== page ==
Anti-Racism for White People

Joscelyn Kate

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As white people, we have a lot of work to do in regards to anti-racism, which is a new concept for many of us.

Anti-racism is about combatting the racism that exists, in all its form. Not just seeing it. It’s about acknowledging our privilege and then intentionally, actively, and thoroughly seeking to dismantle it.

Being anti-racist means we, as white people, must work diligently against the very institutions that have served and protected us.

Being white and having never experienced non-whiteness, anti-racism will likely be accompanied by feelings of complacency, overwhelm, or simply an inability to identify racism in all its forms and therefore no desire to try.

This is going to be an active and ongoing internal battle for all of us.

External Anti-Racism vs Internal Anti-Racism

Evolving, and changing, and making progress, silently will be difficult for white people. It’s hard to keep a declaration of betterment to yourself.

But victims of racism and casualties of white privilege do not need to hear that their oppressors are avowing change. Just like victims of abuse do not need to hear that their abusers are getting help.

As white people, we are not rescuing anyone and we need to stare that reality in the face. We are not doing good because we are doing better. We are doing what we need to, what is expected of us as humans who have taken gross advantage of other humans. Our progress is not to be celebrated. It is necessary and required.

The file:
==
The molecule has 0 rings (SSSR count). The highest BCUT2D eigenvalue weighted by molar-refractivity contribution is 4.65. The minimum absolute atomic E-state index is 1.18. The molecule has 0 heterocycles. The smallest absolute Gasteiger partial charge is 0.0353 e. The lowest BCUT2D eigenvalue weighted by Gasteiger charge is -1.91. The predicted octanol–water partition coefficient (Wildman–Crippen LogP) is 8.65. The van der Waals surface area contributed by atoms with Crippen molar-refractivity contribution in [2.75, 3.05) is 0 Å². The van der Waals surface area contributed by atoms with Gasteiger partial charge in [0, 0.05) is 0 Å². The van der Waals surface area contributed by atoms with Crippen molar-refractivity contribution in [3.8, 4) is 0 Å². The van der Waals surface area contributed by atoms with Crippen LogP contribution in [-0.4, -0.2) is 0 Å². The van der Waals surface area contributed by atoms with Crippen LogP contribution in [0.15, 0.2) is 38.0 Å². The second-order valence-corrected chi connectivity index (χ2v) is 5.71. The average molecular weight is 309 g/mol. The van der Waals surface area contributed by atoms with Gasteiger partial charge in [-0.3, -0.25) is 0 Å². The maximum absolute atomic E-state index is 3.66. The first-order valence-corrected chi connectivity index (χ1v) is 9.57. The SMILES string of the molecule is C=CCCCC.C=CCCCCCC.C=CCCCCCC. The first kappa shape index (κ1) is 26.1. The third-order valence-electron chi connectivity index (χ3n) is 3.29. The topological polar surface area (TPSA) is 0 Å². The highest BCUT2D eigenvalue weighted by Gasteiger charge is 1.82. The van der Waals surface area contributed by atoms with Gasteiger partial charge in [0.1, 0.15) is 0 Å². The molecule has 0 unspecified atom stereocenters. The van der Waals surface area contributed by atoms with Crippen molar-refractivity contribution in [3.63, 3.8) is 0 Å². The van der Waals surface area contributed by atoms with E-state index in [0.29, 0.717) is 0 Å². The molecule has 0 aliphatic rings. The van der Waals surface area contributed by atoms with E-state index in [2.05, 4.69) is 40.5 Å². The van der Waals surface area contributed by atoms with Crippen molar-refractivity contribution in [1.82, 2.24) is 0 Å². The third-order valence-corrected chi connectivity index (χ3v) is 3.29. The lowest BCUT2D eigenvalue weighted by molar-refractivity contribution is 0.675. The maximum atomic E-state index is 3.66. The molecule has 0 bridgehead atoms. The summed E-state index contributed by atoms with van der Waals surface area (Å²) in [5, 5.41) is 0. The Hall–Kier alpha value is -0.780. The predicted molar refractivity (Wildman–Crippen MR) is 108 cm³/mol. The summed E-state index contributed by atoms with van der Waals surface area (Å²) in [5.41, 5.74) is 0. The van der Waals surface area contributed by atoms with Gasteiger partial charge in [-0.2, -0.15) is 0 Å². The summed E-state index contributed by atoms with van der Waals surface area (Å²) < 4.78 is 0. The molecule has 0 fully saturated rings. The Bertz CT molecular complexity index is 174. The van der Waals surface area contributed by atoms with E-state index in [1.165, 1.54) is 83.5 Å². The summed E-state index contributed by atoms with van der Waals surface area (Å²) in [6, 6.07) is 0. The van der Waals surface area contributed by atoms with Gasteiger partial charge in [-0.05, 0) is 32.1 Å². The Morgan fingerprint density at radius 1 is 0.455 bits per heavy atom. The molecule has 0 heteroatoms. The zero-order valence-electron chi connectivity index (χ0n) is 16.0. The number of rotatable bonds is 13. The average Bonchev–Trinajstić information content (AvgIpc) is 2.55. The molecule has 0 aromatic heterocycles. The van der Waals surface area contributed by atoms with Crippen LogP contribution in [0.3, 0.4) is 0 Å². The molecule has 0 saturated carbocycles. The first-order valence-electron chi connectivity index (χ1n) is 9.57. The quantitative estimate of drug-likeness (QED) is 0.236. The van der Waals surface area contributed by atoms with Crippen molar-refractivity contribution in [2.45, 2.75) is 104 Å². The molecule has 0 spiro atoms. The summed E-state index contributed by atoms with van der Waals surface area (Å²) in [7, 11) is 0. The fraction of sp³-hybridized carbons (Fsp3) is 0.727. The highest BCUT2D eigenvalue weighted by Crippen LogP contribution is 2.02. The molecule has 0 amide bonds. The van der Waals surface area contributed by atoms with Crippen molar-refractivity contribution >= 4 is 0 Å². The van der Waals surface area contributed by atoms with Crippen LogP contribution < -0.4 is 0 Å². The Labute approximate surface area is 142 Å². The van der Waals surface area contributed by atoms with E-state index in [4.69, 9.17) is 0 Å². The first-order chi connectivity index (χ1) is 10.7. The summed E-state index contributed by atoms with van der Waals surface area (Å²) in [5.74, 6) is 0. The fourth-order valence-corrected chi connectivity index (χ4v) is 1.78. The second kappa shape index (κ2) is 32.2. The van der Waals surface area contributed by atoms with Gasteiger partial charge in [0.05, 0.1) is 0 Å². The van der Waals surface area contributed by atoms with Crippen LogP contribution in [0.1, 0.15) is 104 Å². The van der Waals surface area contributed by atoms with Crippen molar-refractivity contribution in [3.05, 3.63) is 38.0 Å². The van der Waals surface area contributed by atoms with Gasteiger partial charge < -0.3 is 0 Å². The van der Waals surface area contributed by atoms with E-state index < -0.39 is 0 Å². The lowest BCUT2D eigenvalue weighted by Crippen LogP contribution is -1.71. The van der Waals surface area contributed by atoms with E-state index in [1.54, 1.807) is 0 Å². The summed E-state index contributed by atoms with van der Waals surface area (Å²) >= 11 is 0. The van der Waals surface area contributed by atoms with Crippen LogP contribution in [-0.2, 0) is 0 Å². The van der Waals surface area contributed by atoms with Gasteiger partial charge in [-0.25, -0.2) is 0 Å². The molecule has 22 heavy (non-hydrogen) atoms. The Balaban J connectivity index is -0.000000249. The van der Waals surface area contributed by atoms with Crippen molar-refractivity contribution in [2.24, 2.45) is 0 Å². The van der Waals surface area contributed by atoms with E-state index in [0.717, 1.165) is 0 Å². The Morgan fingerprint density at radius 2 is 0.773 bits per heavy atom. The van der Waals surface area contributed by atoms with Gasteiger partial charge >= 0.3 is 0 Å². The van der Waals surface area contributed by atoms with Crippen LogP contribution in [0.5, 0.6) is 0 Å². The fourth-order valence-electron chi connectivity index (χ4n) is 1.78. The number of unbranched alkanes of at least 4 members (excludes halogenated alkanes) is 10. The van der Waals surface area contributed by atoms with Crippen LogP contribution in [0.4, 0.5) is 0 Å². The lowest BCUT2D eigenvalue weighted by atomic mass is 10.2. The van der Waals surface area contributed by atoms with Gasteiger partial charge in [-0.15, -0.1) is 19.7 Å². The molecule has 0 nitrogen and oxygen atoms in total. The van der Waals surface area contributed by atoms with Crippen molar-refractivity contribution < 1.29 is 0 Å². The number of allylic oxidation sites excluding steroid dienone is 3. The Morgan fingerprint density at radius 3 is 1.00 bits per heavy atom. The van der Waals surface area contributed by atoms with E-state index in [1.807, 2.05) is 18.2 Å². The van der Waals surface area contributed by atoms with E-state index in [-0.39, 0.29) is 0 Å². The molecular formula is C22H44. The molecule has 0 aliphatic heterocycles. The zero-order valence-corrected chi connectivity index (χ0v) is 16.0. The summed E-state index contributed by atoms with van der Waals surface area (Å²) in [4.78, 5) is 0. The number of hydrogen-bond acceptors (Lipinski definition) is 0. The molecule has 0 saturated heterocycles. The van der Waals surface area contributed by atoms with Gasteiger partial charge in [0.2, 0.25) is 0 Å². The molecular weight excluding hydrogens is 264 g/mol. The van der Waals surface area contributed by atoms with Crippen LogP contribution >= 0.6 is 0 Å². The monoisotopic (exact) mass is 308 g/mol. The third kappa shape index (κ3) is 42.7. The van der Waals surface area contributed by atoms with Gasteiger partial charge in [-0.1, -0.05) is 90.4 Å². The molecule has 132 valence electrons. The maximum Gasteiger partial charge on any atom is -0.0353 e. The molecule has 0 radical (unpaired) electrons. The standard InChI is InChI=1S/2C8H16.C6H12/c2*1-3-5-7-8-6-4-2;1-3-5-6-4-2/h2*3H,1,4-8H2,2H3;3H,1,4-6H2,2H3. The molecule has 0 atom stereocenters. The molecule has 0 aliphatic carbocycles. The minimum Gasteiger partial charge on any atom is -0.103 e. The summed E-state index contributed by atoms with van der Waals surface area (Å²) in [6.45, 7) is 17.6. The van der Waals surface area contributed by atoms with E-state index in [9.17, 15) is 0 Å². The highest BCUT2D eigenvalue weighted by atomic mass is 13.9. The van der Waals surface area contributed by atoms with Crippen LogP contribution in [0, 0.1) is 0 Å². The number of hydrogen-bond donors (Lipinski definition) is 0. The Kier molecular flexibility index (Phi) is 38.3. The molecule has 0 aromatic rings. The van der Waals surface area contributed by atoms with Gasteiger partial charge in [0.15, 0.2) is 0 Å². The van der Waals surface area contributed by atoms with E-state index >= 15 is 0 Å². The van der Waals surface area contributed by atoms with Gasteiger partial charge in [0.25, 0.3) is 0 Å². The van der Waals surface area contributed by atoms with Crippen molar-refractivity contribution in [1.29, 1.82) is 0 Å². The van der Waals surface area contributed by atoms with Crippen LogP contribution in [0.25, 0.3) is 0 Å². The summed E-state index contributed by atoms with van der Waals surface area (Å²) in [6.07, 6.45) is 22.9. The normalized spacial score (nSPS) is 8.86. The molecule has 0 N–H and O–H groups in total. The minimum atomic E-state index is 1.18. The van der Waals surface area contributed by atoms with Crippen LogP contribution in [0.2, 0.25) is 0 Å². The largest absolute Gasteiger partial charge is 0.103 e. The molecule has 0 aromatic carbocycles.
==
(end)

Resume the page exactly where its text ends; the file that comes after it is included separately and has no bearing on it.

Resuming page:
The work that most of us need to do is going to be internal.

Regardless of where you are on the racism-realization and personal-accountability scale, the bulk of your work is going to be internal because we need to battle the very behavior that perpetuates racism culture.

In addition to being active advocates, we must be active participants in expanding and normalizing diversity.

External anti-racism is when you want to tell other people about your progress, realizations, or changed behaviors.

It’s natural for humans to want to be accepted and included. White people, especially, are going to struggle with exclusion from the conversation. It’s difficult to recognize your own fault or damaging behaviors and then not speak about your guilt or desire to change.

But when people talk about their guilt and shame, or when they express a desire to change, they’re sharing their emotional burden with whomever they speak.

Acknowledging that you’ve been a part of something oppressive and then attempting to apologize or prove your intentions, shifts the dynamic of the situation.

You then put the oppressed in a position to either alleviate your guilt with compassion or risk looking like an angry, unforgiving person by rejecting compassion and responding with indifference.

Racism and white privilege are not things erased with acknowledgment and promises of change.

Internal anti-racism is an effort and commitment to work on yourself and your own behaviors that exist away from society

Internal anti-racism is about taking personal accountability for the ways your behavior perpetuates white culture and racism culture.

In an effort to discontinue contributing to the invisible wheels of white supremacy, we have to make internal adjustments.

This, internal anti-racism, will take the most work because we’ll have to do things outside of our comfort zone.

Our actions have to be of genuine efforts, made in an intentional way, to help diversify our own lives and normalize non-whiteness in the same way we’ve normalized all-whiteness.

This is a Guide to Practicing Internal Anti-Racism

These are things you can do, in your home and in your mind, to dismantle white privilege and racism.

1. Read the Experiences of Black People